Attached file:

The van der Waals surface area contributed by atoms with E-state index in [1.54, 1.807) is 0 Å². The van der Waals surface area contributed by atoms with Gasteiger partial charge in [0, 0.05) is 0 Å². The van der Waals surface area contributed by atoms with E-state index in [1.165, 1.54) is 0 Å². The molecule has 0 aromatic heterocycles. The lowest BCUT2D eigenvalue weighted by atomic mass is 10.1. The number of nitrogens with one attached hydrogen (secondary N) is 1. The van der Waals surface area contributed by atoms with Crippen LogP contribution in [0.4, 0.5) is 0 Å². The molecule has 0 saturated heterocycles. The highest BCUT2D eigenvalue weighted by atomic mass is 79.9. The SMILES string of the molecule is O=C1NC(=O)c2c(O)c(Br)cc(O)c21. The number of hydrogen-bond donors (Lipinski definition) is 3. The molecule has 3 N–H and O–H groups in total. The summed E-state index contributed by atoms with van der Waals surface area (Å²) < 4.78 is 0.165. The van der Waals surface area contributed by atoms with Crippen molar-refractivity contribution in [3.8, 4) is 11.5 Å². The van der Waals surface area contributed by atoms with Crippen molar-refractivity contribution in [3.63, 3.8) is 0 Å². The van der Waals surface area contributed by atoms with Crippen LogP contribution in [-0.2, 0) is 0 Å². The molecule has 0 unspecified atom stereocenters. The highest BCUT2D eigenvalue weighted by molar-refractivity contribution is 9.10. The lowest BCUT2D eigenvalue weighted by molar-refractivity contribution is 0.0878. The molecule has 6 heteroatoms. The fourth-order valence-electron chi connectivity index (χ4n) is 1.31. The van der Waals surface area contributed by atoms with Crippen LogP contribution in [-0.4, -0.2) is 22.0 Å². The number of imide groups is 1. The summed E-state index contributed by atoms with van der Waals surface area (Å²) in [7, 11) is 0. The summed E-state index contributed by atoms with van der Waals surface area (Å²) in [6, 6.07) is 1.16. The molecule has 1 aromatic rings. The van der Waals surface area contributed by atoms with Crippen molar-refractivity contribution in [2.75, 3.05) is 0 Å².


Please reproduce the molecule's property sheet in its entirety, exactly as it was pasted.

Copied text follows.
The van der Waals surface area contributed by atoms with E-state index in [1.54, 1.807) is 0 Å². The van der Waals surface area contributed by atoms with Gasteiger partial charge in [0, 0.05) is 0 Å². The van der Waals surface area contributed by atoms with E-state index in [1.165, 1.54) is 0 Å². The molecule has 0 aromatic heterocycles. The lowest BCUT2D eigenvalue weighted by atomic mass is 10.1. The number of nitrogens with one attached hydrogen (secondary N) is 1. The van der Waals surface area contributed by atoms with Crippen LogP contribution in [0.4, 0.5) is 0 Å². The molecule has 0 saturated heterocycles. The highest BCUT2D eigenvalue weighted by atomic mass is 79.9. The SMILES string of the molecule is O=C1NC(=O)c2c(O)c(Br)cc(O)c21. The number of hydrogen-bond donors (Lipinski definition) is 3. The molecule has 3 N–H and O–H groups in total. The summed E-state index contributed by atoms with van der Waals surface area (Å²) < 4.78 is 0.165. The van der Waals surface area contributed by atoms with Crippen molar-refractivity contribution in [3.8, 4) is 11.5 Å². The van der Waals surface area contributed by atoms with Crippen molar-refractivity contribution in [3.63, 3.8) is 0 Å². The van der Waals surface area contributed by atoms with Crippen LogP contribution in [-0.2, 0) is 0 Å². The molecule has 0 unspecified atom stereocenters. The highest BCUT2D eigenvalue weighted by molar-refractivity contribution is 9.10. The lowest BCUT2D eigenvalue weighted by molar-refractivity contribution is 0.0878. The molecule has 6 heteroatoms. The fourth-order valence-electron chi connectivity index (χ4n) is 1.31. The van der Waals surface area contributed by atoms with Crippen LogP contribution in [-0.4, -0.2) is 22.0 Å². The number of imide groups is 1. The summed E-state index contributed by atoms with van der Waals surface area (Å²) in [7, 11) is 0. The summed E-state index contributed by atoms with van der Waals surface area (Å²) in [6, 6.07) is 1.16. The molecule has 1 aromatic rings. The van der Waals surface area contributed by atoms with Crippen molar-refractivity contribution in [2.75, 3.05) is 0 Å².